Buying used gets him enthused

by David Feela



Westerners are packrats. Blame it on the availability of flea markets or just the size of our backyards. My house is no exception, except that most of my stuff comes from the midden heap, which doesn’t mean I’ve been pilfering artifacts from sacred sites.

The Anasazi used to dump their trash much like many of our ranchers, farmers and land owners — into the nearest arroyo — which archaeologists have taken to calling "midden heaps." In a thousand years, whoever digs up my ruin will find more than they bargained for.

The midden heap I refer to has been sponsored by a local thrift store. I’m proud to live in this region, because the West is a haven for us fix-it up types, folks who never throw anything away because one day it might come in handy. Maybe I ought to have been an archaeologist. I own enough stuff to open my own museum, but I lack the training to properly classify and display it.

My mother was appalled when she first learned that I shop at thrift stores. To her and to many of her generation, thrift stores were full of dead people’s clothes, where the destitute shuffled in for a handout. She insisted on buying her stuff new. I try to think of a thrift store as an excavation. The goods arrive, usually in a mound at the back door, and savvy sorters begin by digging through the bags and boxes to separate what’s saleable from what belongs in the dumpster.

During this process the workers can be heard to exclaim, "Look at this!" Or, "What the heck is that supposed to be?" When archaeologists can’t identify an artifact, they pass it off as having "sacred or religious" significance Luckily, the volunteers don’t write dissertations about their quandaries. They simply shrug their shoulders, laugh, and set it out on a shelf to see if a customer can identify it.

I never realized before how much of the world gets discarded. Everything new can suddenly turn less than new, less than perfect. Once upon a time, thrift shops were havens of the poor, those down on their luck or just plain downtown, looking for a drink. The Salvation Army, Goodwill, New Horizons. Names flying like flags where we pledge our sympathy.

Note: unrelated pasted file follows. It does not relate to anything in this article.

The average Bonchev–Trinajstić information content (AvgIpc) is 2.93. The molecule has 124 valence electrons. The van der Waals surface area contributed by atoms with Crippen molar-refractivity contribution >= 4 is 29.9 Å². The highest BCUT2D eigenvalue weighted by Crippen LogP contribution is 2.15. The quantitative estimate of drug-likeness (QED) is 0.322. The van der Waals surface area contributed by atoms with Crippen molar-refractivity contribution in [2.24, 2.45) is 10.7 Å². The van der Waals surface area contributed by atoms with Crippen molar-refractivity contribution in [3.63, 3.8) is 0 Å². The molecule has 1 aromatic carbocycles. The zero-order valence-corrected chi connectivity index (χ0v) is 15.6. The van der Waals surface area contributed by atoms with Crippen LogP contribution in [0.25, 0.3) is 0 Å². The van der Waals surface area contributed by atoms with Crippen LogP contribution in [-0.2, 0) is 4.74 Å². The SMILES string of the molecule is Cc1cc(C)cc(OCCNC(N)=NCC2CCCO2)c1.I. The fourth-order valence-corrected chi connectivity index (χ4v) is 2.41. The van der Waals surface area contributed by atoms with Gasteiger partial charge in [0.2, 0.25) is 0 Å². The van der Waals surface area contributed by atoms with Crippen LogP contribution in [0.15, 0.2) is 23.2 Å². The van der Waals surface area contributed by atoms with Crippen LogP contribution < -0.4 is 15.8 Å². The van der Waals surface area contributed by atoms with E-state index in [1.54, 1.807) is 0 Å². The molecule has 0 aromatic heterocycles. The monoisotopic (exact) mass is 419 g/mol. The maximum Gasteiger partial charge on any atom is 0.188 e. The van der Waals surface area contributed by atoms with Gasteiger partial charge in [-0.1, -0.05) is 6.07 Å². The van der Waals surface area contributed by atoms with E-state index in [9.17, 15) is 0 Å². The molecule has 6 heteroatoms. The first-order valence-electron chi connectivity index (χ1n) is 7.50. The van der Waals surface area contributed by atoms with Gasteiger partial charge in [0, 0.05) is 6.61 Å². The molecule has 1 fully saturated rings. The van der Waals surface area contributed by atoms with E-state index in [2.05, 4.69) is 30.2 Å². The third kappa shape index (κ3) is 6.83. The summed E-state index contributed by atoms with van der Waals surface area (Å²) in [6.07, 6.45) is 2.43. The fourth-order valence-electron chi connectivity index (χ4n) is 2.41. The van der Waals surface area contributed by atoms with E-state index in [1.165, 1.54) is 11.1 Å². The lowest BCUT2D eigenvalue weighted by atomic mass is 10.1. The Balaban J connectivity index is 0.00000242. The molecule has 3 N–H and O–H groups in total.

I’ve seen people in the aisles, holding a shirt up against a shadow, fitting a foot into a shoe they’d like to fill. Others are families, mothers with children in tow, furiously shopping so they might fill an empty bag, college kids laughing outrageously at what looks outrageous. Then buying it.

Pioneers settled the West, spurred by the thrill of discovery, and it’s exciting to know that the thrill hasn’t vanished. Last week, I found a car rack for my mountain bike at a thrift store, identical to the $60 version I bought at a specialized bike shop. The used one cost me 3 bucks, so instead of owning two, I returned the expensive one for a refund. I’ve purchased furniture with no down payment, and the only interest I have to deal with comes from the people who stop by and ask, "Wherever did you find that chair?"

I’ve got more used books than I’ll ever be able to read in one lifetime, but when I heard that bookshelves in a double-wide make good insulation, I get a warm feeling every time I buy another.

Some people might call what I do cheap, but I’m comfortable with the word. Compare the thrifty feeling with the typical advertising banter of blowout sales at most retail stores and you’ll understand why "used" gets me enthused. I mean, really, a 15 percent savings on Levi jeans! Big deal. The relaxed fit I’m after is the knowledge that my total bill adds up to an average mall shopper’s sales tax.

You see, there’s nothing wrong with secondhand. So much of what we use hardly ever gets used up. When we learn to feel at home with what has been in other people’s homes, we begin to see the West as a great recycling bin — not just a receptacle for glass, aluminum, paper or plastic.

As thrifters, we are born into the ranks of gold diggers or even tinhorn sheriffs, the ones who asks the rustler with the noose around his neck, what he intends to do with his boots once he’s ridden into the unknown.

David Feela is a contributor to Writers on the Range, a service of High Country News (hcn.org). He is a teacher in Cortez, Colorado.

© High Country News